Harriet E. Adams Wilson

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She was born of two worlds and two complexions. Her mother, unwilling or unable to be burdened by the scapegrace of her multiracial offspring, abandoned her at the age of 6. We find Harriet Adams living with the Samuel Boyles family in Milford nearly twenty years later. She is an indentured servant, and has lived a life of ignominy and abuse since the fateful day she was left to fend for herself.

She has reached her majority and earned her freedom. She begins her sojourn into the world, determined to earn a living by virtue of her wits and innovation. Her dreams are thwarted by the first pangs of love and she weds a fugitive slave named Thomas Wilson. Thomas finds the call of the sea to be greater than that of domesticity and abandons his wife and their young son. Plagued by ill health, Harriet places young George Mason in foster care.

While working as a dressmaker in Boston, Wilson strikes upon a seemingly infallible plan. She contrives to write an autobiographical novel as a means of income for she and her son. In the preface to the novel she entreats the reader to sympathize with her plight as a victim of circumstance.

Her novel is daringly entitled, “Our Nig, or Sketches from the Life of A Free Black, In A Two Story White House, North. Showing That Slavery’s Shadows Fall Even There.” The abolitionist movement is not quite in full swing and the northern crusaders are somewhat reluctant to admit their own racist tendencies. Her experimental little gem of a novel is destined for the dust of the library’s topmost shelves.

Henry Louis Gates discovered a copy of the book over a 100 years from the date of its publication. Harriet Adams Wilson ascended the throne as rightful heir to the crown of “First African-American Woman Novelist” and “Pioneer of the American Fictional Narrative Form.”

Harriet Wilson’s novel is an intimate, metaphorical reconstruction of both image and identity. She appeals to her audience through sentiment and pleads her case with a painful expose of the facts. She uses her words to resurrect herself from the ashes to which she was consigned. The consistent marginalization, exploitation and abuse experienced by the self-modeled heroine Alfrado serve as a foundation for her tremendous inner strength.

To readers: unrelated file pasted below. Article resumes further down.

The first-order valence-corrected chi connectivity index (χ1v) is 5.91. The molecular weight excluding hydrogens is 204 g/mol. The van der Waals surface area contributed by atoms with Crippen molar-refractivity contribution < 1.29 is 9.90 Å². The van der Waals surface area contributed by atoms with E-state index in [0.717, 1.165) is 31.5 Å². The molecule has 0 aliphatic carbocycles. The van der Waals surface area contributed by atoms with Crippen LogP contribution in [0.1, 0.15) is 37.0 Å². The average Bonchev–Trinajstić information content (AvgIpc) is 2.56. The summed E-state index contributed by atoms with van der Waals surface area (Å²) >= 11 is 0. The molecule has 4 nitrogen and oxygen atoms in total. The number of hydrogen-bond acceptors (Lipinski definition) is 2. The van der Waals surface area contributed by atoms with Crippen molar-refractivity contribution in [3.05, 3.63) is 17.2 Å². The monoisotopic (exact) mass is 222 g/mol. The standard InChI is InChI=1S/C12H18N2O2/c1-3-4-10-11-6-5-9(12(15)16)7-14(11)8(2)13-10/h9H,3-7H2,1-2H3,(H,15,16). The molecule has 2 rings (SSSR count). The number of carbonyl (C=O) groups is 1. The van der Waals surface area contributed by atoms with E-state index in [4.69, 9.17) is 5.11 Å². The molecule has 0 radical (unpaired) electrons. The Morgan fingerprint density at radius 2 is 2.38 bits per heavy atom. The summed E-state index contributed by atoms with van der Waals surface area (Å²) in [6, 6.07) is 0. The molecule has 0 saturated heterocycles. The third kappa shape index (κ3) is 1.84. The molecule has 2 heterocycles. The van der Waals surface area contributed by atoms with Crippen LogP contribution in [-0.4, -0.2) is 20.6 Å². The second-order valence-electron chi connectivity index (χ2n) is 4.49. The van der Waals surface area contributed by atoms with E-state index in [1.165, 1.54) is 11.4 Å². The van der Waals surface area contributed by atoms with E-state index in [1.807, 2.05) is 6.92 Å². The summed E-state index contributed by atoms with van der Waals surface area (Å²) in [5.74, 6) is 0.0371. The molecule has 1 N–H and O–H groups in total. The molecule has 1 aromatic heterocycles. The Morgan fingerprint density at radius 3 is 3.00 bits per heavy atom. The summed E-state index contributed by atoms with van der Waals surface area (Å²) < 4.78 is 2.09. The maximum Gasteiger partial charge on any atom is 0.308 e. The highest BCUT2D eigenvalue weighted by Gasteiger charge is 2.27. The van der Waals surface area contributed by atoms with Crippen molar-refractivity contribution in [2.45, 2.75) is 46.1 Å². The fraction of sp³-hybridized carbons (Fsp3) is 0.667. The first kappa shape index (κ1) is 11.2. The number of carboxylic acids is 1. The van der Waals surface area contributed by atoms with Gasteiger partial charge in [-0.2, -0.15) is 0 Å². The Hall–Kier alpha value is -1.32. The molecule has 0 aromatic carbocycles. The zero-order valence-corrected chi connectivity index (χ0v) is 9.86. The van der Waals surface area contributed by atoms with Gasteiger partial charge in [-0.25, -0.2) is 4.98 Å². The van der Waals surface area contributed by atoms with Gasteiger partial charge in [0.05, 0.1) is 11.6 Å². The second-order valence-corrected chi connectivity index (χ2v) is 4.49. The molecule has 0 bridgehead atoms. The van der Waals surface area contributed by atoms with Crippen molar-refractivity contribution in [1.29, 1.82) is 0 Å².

Alfrado’s gradual self-awakening becomes the catalyst for her conversion. It enables her to emphasize the changes in her condition as reflections of the metamorphosis of her inner self: her hopelessness is transformed into self-reliance, and her oppression leads to a refinement of her soul by storm and fire. This refinement by storm and fire is a long and arduous process. In its initial stages Alfrado believes the color of her skin to be a reflection of her sad fate, her evil soul and her impossible position. In a conversation with one of the elder Belmont sons she reveals the following conversation: “Who made your mother?” (Alfrado) “God.” (James) “Did the same God that made her make me?” “Yes.” “Well, then, I don’t like him.” “Why not?” “Because he made her white and me black. Why didn’t he make us both white?” (Wilson) Alfrado has considered her situation an unjust one perpetrated by God himself, and so her questions leave her pain unabsolved.

The severity of Alfrado’s persecution, and the absence of a family in which to find consolation, contributes directly to the strength of her conversion. She begins to develop a sense of herself as a child of God, loved all the more because of her suffering. She begins to envision an alternative life for herself. As a result of this envisioning she grasps the reins of power and uses her oppression as a means of alleviating itself. She develops her own role in self-deliverance, and realizes that God has given her the resolve to do so. “She was sent for wood, and not returning as soon as Mrs. B. calculated, she followed her, and, snatching from the pile a stick, raised it over her. “Stop!” shouted Frado, “strike me, and I’ll never work a mite more for you,” and, throwing down what she had gathered, stood like one who feels the stirring of free and independent thoughts. By this unexpected demonstration, her mistress, in amazement, dropped her weapon, desisting from her purpose of chastisement.” (Wilson)

Alfrado’s liberation, its connection to moral sanctity and her self-affirmation all represent the life of her creator, Harriet Adams Wilson. As well as being an autobiographical novel, Our Nig becomes an experiment in social discourse concerning the existence of racism in the antebellum North.

The plot itself, the author’s intentions in constructing it, and Alfrado’s transfiguration reflect the sacralization of African American motherhood. This sacralization forms the nucleus of both the heroine and the author’s self-affirmation. Its realization is their conversion experience. Alfrado’s frustration at her mother’s abandonment she attributes to discrimination, just as she attributes her inability to find suitable employment, not endangering to her health, to discrimination. Wilson, in her portrayal of Alfrado, is relating her own story of realized selfhood, and her attempts to preserve its sanctity are embodied in her social and religious standing as a mother.

Harriet Wilson, speaking as Alfrado, has much to teach us. She inspires us to command the helm of our own destiny, rather than surrendering helplessly to it and being borne under. She is an illustration of the soul refined by hardship, and offers proof that hope and faith can coexist with despair and misery. She is especially poignant in her struggle to those of us who have been judged by the cover of our book rather than the wisdom to be read within its pages. I encourage all of you to take a trip to your local library and become better acquainted with Alfrado/Harriet Wilson.